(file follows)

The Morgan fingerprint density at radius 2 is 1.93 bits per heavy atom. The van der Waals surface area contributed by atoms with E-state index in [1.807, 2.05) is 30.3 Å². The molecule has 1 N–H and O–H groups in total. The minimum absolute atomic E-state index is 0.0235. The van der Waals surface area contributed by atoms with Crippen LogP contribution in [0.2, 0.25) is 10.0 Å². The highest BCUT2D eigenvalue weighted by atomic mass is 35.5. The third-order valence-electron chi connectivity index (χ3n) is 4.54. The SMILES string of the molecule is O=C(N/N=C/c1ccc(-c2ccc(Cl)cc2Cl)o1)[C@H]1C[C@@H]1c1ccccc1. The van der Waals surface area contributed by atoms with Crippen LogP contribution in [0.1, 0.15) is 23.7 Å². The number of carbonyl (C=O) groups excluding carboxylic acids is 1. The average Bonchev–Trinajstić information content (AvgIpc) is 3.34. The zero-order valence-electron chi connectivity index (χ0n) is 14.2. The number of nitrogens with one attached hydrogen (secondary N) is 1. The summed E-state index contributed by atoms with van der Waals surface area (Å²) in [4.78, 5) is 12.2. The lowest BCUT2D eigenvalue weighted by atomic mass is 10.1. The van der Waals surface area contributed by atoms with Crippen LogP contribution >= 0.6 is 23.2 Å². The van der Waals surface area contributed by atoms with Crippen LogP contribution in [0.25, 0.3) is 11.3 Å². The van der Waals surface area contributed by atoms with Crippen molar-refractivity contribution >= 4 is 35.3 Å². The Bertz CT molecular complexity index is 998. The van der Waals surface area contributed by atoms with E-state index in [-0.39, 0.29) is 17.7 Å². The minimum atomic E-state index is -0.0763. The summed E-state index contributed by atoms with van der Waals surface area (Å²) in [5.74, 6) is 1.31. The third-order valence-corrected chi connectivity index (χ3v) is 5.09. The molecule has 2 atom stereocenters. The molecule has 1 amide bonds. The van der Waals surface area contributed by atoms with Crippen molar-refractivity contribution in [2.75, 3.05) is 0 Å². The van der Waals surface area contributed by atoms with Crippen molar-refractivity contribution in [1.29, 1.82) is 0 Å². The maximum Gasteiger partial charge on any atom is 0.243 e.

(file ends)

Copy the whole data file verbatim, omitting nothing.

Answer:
The Morgan fingerprint density at radius 2 is 1.93 bits per heavy atom. The van der Waals surface area contributed by atoms with E-state index in [1.807, 2.05) is 30.3 Å². The molecule has 1 N–H and O–H groups in total. The minimum absolute atomic E-state index is 0.0235. The van der Waals surface area contributed by atoms with Crippen LogP contribution in [0.2, 0.25) is 10.0 Å². The highest BCUT2D eigenvalue weighted by atomic mass is 35.5. The third-order valence-electron chi connectivity index (χ3n) is 4.54. The SMILES string of the molecule is O=C(N/N=C/c1ccc(-c2ccc(Cl)cc2Cl)o1)[C@H]1C[C@@H]1c1ccccc1. The van der Waals surface area contributed by atoms with Crippen LogP contribution in [0.1, 0.15) is 23.7 Å². The number of carbonyl (C=O) groups excluding carboxylic acids is 1. The average Bonchev–Trinajstić information content (AvgIpc) is 3.34. The zero-order valence-electron chi connectivity index (χ0n) is 14.2. The number of nitrogens with one attached hydrogen (secondary N) is 1. The summed E-state index contributed by atoms with van der Waals surface area (Å²) in [4.78, 5) is 12.2. The lowest BCUT2D eigenvalue weighted by atomic mass is 10.1. The van der Waals surface area contributed by atoms with Crippen LogP contribution >= 0.6 is 23.2 Å². The van der Waals surface area contributed by atoms with Crippen LogP contribution in [0.25, 0.3) is 11.3 Å². The van der Waals surface area contributed by atoms with Crippen molar-refractivity contribution >= 4 is 35.3 Å². The Bertz CT molecular complexity index is 998. The van der Waals surface area contributed by atoms with E-state index in [-0.39, 0.29) is 17.7 Å². The minimum atomic E-state index is -0.0763. The summed E-state index contributed by atoms with van der Waals surface area (Å²) in [5.74, 6) is 1.31. The third-order valence-corrected chi connectivity index (χ3v) is 5.09. The molecule has 2 atom stereocenters. The molecule has 1 amide bonds. The van der Waals surface area contributed by atoms with Crippen molar-refractivity contribution in [2.75, 3.05) is 0 Å². The van der Waals surface area contributed by atoms with Crippen molar-refractivity contribution in [1.29, 1.82) is 0 Å². The maximum Gasteiger partial charge on any atom is 0.243 e.